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London’s Single Tenants Sacrifice More Than 50% of Their Monthly Salary on Rent

Property prices in London are notoriously some of the most expensive in the world. With wage inflation stagnating below the upsurge in property prices, it has become very difficult for those looking to get a firm foothold on the London property ladder. Many people have therefore been forced into the private rental sector and some others had no option but to rent  after failing in their efforts to stop repossession by banks. Therefore the rental sector  has seen phenomenal growth in recent years signified by nearly one in three London household’s renting privately. In fact, research by accountancy firm PwC suggests that by 2025, London will primarily become a city of renters with only 40% owning their own home. 

Despite the positive growth for the sector itself, the increased demand has driven up private rental values. This has largely been attributed to landlords, who have taken advantage of property seekers rising appetite for renting by increasing their prices. Unfortunately, existing tenants and property seekers alike have had to tolerate this ‘opportunistic behaviour’, mostly due a lack of affordable alternatives as well as a shortage of new-builds.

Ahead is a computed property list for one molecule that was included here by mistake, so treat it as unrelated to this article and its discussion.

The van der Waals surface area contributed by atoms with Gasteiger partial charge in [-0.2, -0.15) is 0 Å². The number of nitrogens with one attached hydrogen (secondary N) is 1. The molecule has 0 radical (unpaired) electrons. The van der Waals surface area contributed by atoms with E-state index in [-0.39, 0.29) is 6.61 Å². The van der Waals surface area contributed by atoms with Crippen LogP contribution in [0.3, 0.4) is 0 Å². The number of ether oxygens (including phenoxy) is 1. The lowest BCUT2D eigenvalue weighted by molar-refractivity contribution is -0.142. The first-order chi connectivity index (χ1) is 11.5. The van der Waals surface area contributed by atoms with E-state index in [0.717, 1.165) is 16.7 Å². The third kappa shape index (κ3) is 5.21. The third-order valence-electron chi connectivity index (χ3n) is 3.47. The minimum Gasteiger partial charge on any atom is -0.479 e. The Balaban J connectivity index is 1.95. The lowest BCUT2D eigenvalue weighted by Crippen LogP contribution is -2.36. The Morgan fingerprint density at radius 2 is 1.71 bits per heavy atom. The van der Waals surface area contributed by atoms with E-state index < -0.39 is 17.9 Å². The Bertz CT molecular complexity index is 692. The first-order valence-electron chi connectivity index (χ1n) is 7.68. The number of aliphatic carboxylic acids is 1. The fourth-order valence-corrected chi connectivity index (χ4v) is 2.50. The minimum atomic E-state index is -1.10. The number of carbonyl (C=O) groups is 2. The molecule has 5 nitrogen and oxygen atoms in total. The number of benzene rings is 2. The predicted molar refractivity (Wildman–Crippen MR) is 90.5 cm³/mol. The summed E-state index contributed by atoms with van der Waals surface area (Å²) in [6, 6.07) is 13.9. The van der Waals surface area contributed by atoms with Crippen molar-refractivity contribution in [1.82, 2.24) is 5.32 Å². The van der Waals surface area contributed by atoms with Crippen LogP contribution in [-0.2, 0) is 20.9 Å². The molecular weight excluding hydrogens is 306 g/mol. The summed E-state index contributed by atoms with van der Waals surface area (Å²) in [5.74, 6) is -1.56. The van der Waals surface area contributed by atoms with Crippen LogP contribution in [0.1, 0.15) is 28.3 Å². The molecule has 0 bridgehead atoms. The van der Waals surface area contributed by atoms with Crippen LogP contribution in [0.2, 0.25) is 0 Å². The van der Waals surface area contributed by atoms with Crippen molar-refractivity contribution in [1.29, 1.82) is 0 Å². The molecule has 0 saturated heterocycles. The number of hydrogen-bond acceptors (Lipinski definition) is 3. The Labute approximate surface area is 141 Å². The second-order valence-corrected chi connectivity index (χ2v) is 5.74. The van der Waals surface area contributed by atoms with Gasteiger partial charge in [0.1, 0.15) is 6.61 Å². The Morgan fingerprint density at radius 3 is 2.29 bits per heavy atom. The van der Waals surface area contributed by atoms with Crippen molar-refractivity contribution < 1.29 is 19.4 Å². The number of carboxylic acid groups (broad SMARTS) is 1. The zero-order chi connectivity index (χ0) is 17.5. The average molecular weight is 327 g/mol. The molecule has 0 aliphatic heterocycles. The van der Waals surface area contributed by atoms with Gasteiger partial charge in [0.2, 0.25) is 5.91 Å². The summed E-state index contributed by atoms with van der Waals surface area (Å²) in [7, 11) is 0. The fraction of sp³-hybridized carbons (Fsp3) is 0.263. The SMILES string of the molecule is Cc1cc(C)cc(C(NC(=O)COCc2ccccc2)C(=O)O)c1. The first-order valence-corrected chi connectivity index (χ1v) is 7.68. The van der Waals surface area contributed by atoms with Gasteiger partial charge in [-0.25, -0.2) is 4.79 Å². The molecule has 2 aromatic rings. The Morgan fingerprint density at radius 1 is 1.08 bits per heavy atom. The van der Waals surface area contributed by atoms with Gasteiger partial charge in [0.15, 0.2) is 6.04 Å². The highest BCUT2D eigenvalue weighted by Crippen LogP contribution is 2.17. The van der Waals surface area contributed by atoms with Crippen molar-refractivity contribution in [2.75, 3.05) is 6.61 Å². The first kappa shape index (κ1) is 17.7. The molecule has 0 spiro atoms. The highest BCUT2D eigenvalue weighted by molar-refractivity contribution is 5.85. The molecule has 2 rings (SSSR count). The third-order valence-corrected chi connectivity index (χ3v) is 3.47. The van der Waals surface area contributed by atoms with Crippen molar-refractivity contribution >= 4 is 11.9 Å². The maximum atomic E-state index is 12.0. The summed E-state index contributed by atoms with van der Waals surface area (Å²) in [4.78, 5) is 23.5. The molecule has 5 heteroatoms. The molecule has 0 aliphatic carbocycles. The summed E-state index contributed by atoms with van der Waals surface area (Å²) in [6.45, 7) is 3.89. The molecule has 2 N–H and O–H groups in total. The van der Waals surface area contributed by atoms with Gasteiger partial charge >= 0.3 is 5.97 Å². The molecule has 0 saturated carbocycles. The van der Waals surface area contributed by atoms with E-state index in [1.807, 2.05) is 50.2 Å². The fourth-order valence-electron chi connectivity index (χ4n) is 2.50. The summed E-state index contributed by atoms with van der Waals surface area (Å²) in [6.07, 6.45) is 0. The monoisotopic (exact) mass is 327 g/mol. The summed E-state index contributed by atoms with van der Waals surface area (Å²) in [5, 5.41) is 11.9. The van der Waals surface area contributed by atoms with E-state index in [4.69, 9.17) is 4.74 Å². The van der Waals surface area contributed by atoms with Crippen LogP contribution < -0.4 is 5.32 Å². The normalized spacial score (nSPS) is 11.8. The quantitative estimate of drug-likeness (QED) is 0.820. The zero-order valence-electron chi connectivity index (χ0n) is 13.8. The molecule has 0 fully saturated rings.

At, we wanted to find out what percentage of single tenant’s monthly salary (after income and council tax deduction) is taken from renting a one-bedroom property in their respective London boroughs. 


Photo credit: pixelbliss/Shutterstock 


Utilising data from the Office of National Statistics (ONS), we individually found out the ‘mean’ rental value for a one-bedroom in each of the 32 different London boroughs. We opted to use the mean rather the median figure, as it is likely to be more representative of the general population in that borough. The median figure is simply the middle value from all the responses gathered regarding how much rent, residents in each of the boroughs pay. On the other hand, the mean value takes into consideration all the varying values that residents pay in rent by adding them up together and dividing them up by the response rate in each borough.